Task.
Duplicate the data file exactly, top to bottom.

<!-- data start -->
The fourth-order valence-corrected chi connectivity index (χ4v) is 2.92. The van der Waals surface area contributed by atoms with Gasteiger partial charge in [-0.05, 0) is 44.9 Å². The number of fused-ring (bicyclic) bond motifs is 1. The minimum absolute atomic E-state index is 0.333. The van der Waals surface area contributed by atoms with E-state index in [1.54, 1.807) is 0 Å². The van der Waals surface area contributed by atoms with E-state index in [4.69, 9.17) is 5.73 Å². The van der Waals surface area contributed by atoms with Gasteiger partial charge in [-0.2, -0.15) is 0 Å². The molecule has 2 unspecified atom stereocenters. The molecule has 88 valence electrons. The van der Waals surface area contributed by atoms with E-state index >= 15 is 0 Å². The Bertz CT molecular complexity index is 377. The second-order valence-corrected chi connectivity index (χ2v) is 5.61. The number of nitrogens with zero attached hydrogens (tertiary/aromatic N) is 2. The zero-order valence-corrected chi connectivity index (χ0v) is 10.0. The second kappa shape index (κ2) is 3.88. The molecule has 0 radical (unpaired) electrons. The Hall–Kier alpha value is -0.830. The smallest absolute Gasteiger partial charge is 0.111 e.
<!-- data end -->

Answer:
The fourth-order valence-corrected chi connectivity index (χ4v) is 2.92. The van der Waals surface area contributed by atoms with Gasteiger partial charge in [-0.05, 0) is 44.9 Å². The number of fused-ring (bicyclic) bond motifs is 1. The minimum absolute atomic E-state index is 0.333. The van der Waals surface area contributed by atoms with E-state index in [1.54, 1.807) is 0 Å². The van der Waals surface area contributed by atoms with E-state index in [4.69, 9.17) is 5.73 Å². The van der Waals surface area contributed by atoms with Gasteiger partial charge in [-0.2, -0.15) is 0 Å². The molecule has 2 unspecified atom stereocenters. The molecule has 88 valence electrons. The van der Waals surface area contributed by atoms with E-state index >= 15 is 0 Å². The Bertz CT molecular complexity index is 377. The second-order valence-corrected chi connectivity index (χ2v) is 5.61. The number of nitrogens with zero attached hydrogens (tertiary/aromatic N) is 2. The zero-order valence-corrected chi connectivity index (χ0v) is 10.0. The second kappa shape index (κ2) is 3.88. The molecule has 0 radical (unpaired) electrons. The Hall–Kier alpha value is -0.830. The smallest absolute Gasteiger partial charge is 0.111 e.